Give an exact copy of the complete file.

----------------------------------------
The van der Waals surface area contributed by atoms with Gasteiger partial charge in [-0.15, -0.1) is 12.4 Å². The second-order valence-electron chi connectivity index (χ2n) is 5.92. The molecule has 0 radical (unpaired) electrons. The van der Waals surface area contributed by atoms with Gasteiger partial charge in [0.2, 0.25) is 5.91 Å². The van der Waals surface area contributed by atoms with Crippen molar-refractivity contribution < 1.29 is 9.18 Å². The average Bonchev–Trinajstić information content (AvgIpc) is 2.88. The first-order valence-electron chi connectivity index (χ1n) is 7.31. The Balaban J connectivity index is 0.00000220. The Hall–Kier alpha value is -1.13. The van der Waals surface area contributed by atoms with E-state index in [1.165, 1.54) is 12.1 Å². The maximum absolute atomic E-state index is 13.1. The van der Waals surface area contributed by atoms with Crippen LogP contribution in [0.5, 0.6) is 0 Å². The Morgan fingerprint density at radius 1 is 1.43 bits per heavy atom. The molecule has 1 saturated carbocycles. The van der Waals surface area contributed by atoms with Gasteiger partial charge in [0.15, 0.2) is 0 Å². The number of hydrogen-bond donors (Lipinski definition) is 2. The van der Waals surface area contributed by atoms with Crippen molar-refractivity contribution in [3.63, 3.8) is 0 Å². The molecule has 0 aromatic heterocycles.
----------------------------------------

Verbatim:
The van der Waals surface area contributed by atoms with Gasteiger partial charge in [-0.15, -0.1) is 12.4 Å². The second-order valence-electron chi connectivity index (χ2n) is 5.92. The molecule has 0 radical (unpaired) electrons. The van der Waals surface area contributed by atoms with Gasteiger partial charge in [0.2, 0.25) is 5.91 Å². The van der Waals surface area contributed by atoms with Crippen molar-refractivity contribution < 1.29 is 9.18 Å². The average Bonchev–Trinajstić information content (AvgIpc) is 2.88. The first-order valence-electron chi connectivity index (χ1n) is 7.31. The Balaban J connectivity index is 0.00000220. The Hall–Kier alpha value is -1.13. The van der Waals surface area contributed by atoms with E-state index in [1.165, 1.54) is 12.1 Å². The maximum absolute atomic E-state index is 13.1. The van der Waals surface area contributed by atoms with Crippen LogP contribution in [0.5, 0.6) is 0 Å². The Morgan fingerprint density at radius 1 is 1.43 bits per heavy atom. The molecule has 1 saturated carbocycles. The van der Waals surface area contributed by atoms with Gasteiger partial charge in [0.15, 0.2) is 0 Å². The number of hydrogen-bond donors (Lipinski definition) is 2. The van der Waals surface area contributed by atoms with Crippen molar-refractivity contribution in [3.63, 3.8) is 0 Å². The molecule has 0 aromatic heterocycles.